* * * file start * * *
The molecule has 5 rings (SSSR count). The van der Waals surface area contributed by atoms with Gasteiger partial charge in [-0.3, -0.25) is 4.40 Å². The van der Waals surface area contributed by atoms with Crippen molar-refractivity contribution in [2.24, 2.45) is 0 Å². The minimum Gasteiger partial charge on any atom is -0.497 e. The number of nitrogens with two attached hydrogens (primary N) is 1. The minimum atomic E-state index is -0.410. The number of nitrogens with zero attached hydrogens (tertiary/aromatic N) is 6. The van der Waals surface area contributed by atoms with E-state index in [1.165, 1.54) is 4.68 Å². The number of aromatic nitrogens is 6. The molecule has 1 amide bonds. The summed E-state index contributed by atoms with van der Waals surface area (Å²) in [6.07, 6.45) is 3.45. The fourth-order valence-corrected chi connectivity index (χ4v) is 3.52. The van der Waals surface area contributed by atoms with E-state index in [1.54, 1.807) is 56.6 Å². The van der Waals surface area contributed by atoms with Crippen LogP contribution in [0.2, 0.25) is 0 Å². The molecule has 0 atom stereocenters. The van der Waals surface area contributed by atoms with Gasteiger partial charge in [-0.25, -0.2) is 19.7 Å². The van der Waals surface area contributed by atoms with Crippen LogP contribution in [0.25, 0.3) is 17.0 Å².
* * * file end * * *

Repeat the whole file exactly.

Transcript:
The molecule has 5 rings (SSSR count). The van der Waals surface area contributed by atoms with Gasteiger partial charge in [-0.3, -0.25) is 4.40 Å². The van der Waals surface area contributed by atoms with Crippen molar-refractivity contribution in [2.24, 2.45) is 0 Å². The minimum Gasteiger partial charge on any atom is -0.497 e. The number of nitrogens with two attached hydrogens (primary N) is 1. The minimum atomic E-state index is -0.410. The number of nitrogens with zero attached hydrogens (tertiary/aromatic N) is 6. The van der Waals surface area contributed by atoms with E-state index in [1.165, 1.54) is 4.68 Å². The number of aromatic nitrogens is 6. The molecule has 1 amide bonds. The summed E-state index contributed by atoms with van der Waals surface area (Å²) in [6.07, 6.45) is 3.45. The fourth-order valence-corrected chi connectivity index (χ4v) is 3.52. The van der Waals surface area contributed by atoms with E-state index in [1.54, 1.807) is 56.6 Å². The van der Waals surface area contributed by atoms with Crippen LogP contribution in [0.2, 0.25) is 0 Å². The molecule has 0 atom stereocenters. The van der Waals surface area contributed by atoms with Gasteiger partial charge in [-0.25, -0.2) is 19.7 Å². The van der Waals surface area contributed by atoms with Crippen LogP contribution in [0.25, 0.3) is 17.0 Å².